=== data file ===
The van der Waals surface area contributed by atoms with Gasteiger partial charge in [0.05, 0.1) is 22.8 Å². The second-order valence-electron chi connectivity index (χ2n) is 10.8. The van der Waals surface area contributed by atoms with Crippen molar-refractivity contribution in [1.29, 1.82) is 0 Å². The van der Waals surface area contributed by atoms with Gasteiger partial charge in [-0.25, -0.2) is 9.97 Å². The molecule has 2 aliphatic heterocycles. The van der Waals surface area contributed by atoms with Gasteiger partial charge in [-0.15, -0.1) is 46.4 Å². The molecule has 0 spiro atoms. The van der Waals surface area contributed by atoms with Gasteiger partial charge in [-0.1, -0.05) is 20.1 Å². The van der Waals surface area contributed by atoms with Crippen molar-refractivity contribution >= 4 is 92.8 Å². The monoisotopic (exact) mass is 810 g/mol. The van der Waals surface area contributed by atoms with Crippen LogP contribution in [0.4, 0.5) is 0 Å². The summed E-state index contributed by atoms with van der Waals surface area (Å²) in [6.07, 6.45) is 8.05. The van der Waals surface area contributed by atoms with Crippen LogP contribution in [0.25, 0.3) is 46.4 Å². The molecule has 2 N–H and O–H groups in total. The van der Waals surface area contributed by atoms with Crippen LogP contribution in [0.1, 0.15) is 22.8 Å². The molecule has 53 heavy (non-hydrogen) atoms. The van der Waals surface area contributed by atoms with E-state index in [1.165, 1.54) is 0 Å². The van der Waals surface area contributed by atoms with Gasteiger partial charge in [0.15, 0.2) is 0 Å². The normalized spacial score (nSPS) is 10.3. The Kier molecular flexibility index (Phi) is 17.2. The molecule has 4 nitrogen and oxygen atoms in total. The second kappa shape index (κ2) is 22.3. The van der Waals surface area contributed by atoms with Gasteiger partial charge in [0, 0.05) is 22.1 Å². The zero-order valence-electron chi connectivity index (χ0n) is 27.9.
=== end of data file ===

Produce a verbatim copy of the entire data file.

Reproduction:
The van der Waals surface area contributed by atoms with Gasteiger partial charge in [0.05, 0.1) is 22.8 Å². The second-order valence-electron chi connectivity index (χ2n) is 10.8. The van der Waals surface area contributed by atoms with Crippen molar-refractivity contribution in [1.29, 1.82) is 0 Å². The van der Waals surface area contributed by atoms with Gasteiger partial charge in [-0.25, -0.2) is 9.97 Å². The molecule has 2 aliphatic heterocycles. The van der Waals surface area contributed by atoms with Gasteiger partial charge in [-0.15, -0.1) is 46.4 Å². The molecule has 0 spiro atoms. The van der Waals surface area contributed by atoms with Gasteiger partial charge in [-0.1, -0.05) is 20.1 Å². The van der Waals surface area contributed by atoms with Crippen molar-refractivity contribution >= 4 is 92.8 Å². The monoisotopic (exact) mass is 810 g/mol. The van der Waals surface area contributed by atoms with Crippen LogP contribution in [0.4, 0.5) is 0 Å². The summed E-state index contributed by atoms with van der Waals surface area (Å²) in [6.07, 6.45) is 8.05. The van der Waals surface area contributed by atoms with Crippen LogP contribution in [0.25, 0.3) is 46.4 Å². The molecule has 2 N–H and O–H groups in total. The van der Waals surface area contributed by atoms with Crippen LogP contribution in [0.1, 0.15) is 22.8 Å². The molecule has 53 heavy (non-hydrogen) atoms. The van der Waals surface area contributed by atoms with E-state index in [1.165, 1.54) is 0 Å². The van der Waals surface area contributed by atoms with Gasteiger partial charge in [0.15, 0.2) is 0 Å². The normalized spacial score (nSPS) is 10.3. The Kier molecular flexibility index (Phi) is 17.2. The molecule has 4 nitrogen and oxygen atoms in total. The second kappa shape index (κ2) is 22.3. The van der Waals surface area contributed by atoms with Gasteiger partial charge in [0, 0.05) is 22.1 Å². The zero-order valence-electron chi connectivity index (χ0n) is 27.9.